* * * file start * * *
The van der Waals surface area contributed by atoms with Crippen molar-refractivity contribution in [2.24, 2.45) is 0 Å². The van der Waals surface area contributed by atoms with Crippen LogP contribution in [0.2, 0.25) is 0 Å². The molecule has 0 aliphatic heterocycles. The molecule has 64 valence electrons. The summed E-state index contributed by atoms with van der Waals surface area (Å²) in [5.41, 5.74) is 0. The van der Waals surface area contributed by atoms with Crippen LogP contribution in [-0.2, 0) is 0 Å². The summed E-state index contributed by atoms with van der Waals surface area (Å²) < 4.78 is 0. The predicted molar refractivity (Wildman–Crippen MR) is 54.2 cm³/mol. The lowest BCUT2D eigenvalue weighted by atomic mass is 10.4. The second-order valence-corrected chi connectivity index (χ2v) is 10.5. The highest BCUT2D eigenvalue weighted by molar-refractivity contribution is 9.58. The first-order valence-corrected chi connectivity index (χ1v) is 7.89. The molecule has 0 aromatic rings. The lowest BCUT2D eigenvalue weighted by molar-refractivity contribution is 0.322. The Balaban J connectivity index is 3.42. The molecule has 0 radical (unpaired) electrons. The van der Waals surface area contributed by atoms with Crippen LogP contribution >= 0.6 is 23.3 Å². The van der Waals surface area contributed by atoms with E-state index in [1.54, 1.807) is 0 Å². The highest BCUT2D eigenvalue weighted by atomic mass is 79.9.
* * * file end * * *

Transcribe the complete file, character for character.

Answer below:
The van der Waals surface area contributed by atoms with Crippen molar-refractivity contribution in [2.24, 2.45) is 0 Å². The van der Waals surface area contributed by atoms with Crippen LogP contribution in [0.2, 0.25) is 0 Å². The molecule has 0 aliphatic heterocycles. The molecule has 64 valence electrons. The summed E-state index contributed by atoms with van der Waals surface area (Å²) in [5.41, 5.74) is 0. The van der Waals surface area contributed by atoms with Crippen LogP contribution in [-0.2, 0) is 0 Å². The summed E-state index contributed by atoms with van der Waals surface area (Å²) < 4.78 is 0. The predicted molar refractivity (Wildman–Crippen MR) is 54.2 cm³/mol. The lowest BCUT2D eigenvalue weighted by atomic mass is 10.4. The second-order valence-corrected chi connectivity index (χ2v) is 10.5. The highest BCUT2D eigenvalue weighted by molar-refractivity contribution is 9.58. The first-order valence-corrected chi connectivity index (χ1v) is 7.89. The molecule has 0 aromatic rings. The lowest BCUT2D eigenvalue weighted by molar-refractivity contribution is 0.322. The Balaban J connectivity index is 3.42. The molecule has 0 radical (unpaired) electrons. The van der Waals surface area contributed by atoms with Crippen LogP contribution >= 0.6 is 23.3 Å². The van der Waals surface area contributed by atoms with E-state index in [1.54, 1.807) is 0 Å². The highest BCUT2D eigenvalue weighted by atomic mass is 79.9.